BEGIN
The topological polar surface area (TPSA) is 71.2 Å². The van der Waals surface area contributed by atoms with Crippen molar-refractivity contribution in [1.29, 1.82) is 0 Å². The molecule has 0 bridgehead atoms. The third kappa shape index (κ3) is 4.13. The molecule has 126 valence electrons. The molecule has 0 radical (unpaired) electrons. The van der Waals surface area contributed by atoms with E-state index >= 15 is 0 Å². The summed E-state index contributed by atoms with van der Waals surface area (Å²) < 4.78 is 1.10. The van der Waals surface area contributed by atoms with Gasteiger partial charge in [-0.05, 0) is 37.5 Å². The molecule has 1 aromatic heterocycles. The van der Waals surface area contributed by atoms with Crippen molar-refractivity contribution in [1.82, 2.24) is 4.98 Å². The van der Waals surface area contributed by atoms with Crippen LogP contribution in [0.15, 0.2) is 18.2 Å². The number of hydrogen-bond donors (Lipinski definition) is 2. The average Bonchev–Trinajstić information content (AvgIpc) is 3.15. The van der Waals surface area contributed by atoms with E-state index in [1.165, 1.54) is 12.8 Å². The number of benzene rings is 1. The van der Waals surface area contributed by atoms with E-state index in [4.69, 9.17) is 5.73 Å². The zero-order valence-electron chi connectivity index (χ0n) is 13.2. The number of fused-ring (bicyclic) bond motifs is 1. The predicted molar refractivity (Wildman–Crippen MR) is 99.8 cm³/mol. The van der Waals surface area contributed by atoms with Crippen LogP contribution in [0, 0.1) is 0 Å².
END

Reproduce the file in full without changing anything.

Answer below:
The topological polar surface area (TPSA) is 71.2 Å². The van der Waals surface area contributed by atoms with Crippen molar-refractivity contribution in [1.29, 1.82) is 0 Å². The molecule has 0 bridgehead atoms. The third kappa shape index (κ3) is 4.13. The molecule has 126 valence electrons. The molecule has 0 radical (unpaired) electrons. The van der Waals surface area contributed by atoms with E-state index >= 15 is 0 Å². The summed E-state index contributed by atoms with van der Waals surface area (Å²) < 4.78 is 1.10. The van der Waals surface area contributed by atoms with Gasteiger partial charge in [-0.05, 0) is 37.5 Å². The molecule has 1 aromatic heterocycles. The van der Waals surface area contributed by atoms with Crippen molar-refractivity contribution in [1.82, 2.24) is 4.98 Å². The van der Waals surface area contributed by atoms with Crippen LogP contribution in [0.15, 0.2) is 18.2 Å². The number of hydrogen-bond donors (Lipinski definition) is 2. The average Bonchev–Trinajstić information content (AvgIpc) is 3.15. The van der Waals surface area contributed by atoms with E-state index in [1.165, 1.54) is 12.8 Å². The number of benzene rings is 1. The van der Waals surface area contributed by atoms with E-state index in [4.69, 9.17) is 5.73 Å². The zero-order valence-electron chi connectivity index (χ0n) is 13.2. The number of fused-ring (bicyclic) bond motifs is 1. The predicted molar refractivity (Wildman–Crippen MR) is 99.8 cm³/mol. The van der Waals surface area contributed by atoms with Crippen LogP contribution in [0, 0.1) is 0 Å².